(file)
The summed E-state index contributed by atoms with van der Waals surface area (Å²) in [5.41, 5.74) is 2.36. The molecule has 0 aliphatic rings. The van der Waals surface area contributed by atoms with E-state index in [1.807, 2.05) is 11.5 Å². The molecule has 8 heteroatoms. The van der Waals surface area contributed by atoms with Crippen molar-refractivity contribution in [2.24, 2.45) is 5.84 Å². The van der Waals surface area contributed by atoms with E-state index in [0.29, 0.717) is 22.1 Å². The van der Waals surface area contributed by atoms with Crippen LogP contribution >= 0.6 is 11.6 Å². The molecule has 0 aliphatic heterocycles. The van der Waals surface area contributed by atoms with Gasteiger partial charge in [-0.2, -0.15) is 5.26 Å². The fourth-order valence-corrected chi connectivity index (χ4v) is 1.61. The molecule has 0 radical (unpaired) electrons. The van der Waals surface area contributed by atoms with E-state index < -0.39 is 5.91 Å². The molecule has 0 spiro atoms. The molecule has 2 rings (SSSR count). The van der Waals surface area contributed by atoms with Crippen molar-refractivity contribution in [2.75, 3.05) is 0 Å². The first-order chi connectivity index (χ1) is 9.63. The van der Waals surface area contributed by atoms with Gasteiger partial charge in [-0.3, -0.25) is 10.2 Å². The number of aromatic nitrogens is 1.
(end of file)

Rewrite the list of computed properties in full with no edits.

The summed E-state index contributed by atoms with van der Waals surface area (Å²) in [5.41, 5.74) is 2.36. The molecule has 0 aliphatic rings. The van der Waals surface area contributed by atoms with E-state index in [1.807, 2.05) is 11.5 Å². The molecule has 8 heteroatoms. The van der Waals surface area contributed by atoms with Crippen molar-refractivity contribution in [2.24, 2.45) is 5.84 Å². The van der Waals surface area contributed by atoms with E-state index in [0.29, 0.717) is 22.1 Å². The van der Waals surface area contributed by atoms with Crippen LogP contribution >= 0.6 is 11.6 Å². The molecule has 0 aliphatic heterocycles. The van der Waals surface area contributed by atoms with Gasteiger partial charge in [-0.2, -0.15) is 5.26 Å². The fourth-order valence-corrected chi connectivity index (χ4v) is 1.61. The molecule has 0 radical (unpaired) electrons. The van der Waals surface area contributed by atoms with E-state index < -0.39 is 5.91 Å². The molecule has 0 spiro atoms. The molecule has 2 rings (SSSR count). The van der Waals surface area contributed by atoms with Crippen molar-refractivity contribution in [2.75, 3.05) is 0 Å². The first-order chi connectivity index (χ1) is 9.63. The van der Waals surface area contributed by atoms with Gasteiger partial charge in [-0.3, -0.25) is 10.2 Å². The number of aromatic nitrogens is 1.